Somehow, I’ve returned to the emotional rollercoaster I rode when I was pregnant with my son twenty years ago. On the way home from work this week, I had myself in tears over our forthcoming “empty nest” status.
Then, when I did get home, I had to blink back more tears because of the actual EMPTY NEST on our front porch. It’s cool, but a bit too literal of a reminder of what is going to happen in the next six months.
It doesn’t take much to set either myself or my husband off when we think of our kids leaving. What the hell are we going to do?
Our weekends will no longer be filled with soccer games, waiting up for kids to get home, and just the general noise and activity of having teenagers in and out of the house.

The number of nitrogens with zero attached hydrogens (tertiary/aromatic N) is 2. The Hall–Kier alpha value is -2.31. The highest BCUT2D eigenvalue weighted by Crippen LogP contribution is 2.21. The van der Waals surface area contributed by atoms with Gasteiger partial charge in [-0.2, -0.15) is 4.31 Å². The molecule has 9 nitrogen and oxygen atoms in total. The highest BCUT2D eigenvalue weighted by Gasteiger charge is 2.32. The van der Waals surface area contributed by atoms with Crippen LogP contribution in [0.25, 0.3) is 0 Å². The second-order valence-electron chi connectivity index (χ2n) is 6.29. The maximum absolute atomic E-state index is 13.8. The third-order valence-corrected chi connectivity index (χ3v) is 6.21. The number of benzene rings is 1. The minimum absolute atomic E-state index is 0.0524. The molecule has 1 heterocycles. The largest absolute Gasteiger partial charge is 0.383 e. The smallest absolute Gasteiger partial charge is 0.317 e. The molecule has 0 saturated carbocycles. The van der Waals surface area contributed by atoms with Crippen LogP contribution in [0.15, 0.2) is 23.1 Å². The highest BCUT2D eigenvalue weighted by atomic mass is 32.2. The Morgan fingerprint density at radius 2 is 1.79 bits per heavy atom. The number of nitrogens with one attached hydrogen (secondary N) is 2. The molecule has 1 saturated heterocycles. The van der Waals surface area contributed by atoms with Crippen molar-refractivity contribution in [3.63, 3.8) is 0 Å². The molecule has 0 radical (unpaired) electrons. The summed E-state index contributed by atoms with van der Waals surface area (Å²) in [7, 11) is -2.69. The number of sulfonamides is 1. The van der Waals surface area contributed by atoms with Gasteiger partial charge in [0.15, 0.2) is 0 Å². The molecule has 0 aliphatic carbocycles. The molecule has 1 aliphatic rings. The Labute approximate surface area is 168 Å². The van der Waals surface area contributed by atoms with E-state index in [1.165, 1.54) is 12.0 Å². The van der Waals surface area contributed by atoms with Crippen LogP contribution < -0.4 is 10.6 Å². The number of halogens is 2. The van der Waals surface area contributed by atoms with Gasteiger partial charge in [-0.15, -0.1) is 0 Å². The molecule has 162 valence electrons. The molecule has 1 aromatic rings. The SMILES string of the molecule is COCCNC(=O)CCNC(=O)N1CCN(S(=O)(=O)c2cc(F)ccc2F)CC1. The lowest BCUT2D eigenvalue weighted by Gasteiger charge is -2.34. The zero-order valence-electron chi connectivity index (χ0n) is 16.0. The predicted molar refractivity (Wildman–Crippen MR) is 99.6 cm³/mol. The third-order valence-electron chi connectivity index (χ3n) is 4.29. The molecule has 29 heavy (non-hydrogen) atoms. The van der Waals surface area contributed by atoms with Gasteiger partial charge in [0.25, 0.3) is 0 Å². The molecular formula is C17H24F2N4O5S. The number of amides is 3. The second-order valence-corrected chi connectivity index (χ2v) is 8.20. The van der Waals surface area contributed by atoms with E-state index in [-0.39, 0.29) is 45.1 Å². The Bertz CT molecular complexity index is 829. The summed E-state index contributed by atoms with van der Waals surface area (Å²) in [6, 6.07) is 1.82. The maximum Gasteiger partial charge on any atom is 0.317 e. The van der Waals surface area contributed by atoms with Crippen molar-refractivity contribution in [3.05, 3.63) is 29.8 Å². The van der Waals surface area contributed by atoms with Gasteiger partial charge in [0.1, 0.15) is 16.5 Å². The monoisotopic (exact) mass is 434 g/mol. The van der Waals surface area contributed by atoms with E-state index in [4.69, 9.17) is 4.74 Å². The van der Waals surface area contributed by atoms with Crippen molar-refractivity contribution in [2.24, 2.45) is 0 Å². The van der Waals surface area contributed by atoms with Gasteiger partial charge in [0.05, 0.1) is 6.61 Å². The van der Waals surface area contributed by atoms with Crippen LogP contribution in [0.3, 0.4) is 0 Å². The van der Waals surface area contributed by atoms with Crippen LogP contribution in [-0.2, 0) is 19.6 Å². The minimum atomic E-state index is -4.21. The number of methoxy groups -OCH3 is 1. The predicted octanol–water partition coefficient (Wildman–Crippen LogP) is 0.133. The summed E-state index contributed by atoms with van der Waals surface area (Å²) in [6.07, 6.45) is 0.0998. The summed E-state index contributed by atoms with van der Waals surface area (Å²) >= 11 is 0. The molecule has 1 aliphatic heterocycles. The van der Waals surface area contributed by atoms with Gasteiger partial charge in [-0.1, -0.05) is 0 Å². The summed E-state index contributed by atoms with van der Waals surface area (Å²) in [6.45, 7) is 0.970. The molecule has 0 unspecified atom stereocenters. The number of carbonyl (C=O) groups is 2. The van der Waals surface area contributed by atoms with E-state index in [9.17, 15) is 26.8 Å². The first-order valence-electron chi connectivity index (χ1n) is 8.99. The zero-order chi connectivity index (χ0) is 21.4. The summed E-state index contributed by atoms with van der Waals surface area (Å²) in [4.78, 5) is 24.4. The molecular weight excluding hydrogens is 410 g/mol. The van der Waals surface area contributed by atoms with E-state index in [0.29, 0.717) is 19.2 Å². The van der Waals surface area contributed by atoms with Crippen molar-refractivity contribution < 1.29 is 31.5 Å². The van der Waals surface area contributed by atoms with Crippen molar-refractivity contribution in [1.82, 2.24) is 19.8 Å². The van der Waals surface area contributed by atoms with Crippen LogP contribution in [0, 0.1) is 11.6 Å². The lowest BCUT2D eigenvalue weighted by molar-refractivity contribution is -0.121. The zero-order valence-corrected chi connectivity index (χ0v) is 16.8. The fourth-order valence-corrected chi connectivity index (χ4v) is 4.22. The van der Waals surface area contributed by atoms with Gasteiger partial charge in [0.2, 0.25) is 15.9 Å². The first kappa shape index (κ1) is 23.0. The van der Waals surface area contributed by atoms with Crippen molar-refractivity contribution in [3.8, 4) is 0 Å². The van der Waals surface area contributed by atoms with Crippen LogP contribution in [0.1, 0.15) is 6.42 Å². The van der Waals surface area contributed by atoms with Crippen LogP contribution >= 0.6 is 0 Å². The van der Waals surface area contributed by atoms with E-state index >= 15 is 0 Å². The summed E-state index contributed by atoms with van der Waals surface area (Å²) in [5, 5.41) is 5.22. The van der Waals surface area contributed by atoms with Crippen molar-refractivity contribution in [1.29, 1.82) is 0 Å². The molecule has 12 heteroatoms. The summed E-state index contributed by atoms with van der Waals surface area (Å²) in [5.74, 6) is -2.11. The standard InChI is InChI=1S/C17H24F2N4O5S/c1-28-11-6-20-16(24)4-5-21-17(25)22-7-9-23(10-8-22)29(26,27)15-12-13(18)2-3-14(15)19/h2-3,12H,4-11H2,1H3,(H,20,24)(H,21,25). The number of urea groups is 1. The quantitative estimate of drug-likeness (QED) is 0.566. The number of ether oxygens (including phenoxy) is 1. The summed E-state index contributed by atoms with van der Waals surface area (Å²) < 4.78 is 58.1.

On the one hand, I tentatively welcome it because I’ll have more time to write, quilt, and even read – all those things I love to do but have to fit into the tiny crevices of my life between work, family, and kids.
But then, I wonder if those silent spaces, that I don’t even realize are filled with noise right now, might grow too big.
I can make myself cry thinking about it, at least until I get reminders of life with small children.
My daughter has chosen to go to a school in California, about twelve hours from our house. It’s a long way. Yesterday, I was emailing a college buddy about it. She started her family much later than I started mine, and her kids have just begun elementary school. She’s got years to go before she has to face her babies leaving home.
I was expressing my concerns about the distance we’ll have to drive to see my daughter, and she sent me this response:
I about spit my coffee at my computer screen I laughed so hard when I read that. And, if I really give it an honest look, she’s right. I thank God I’m more concerned with registering my daughter for dorm housing than registering her for kindergarten.
I think we’ll be just fine.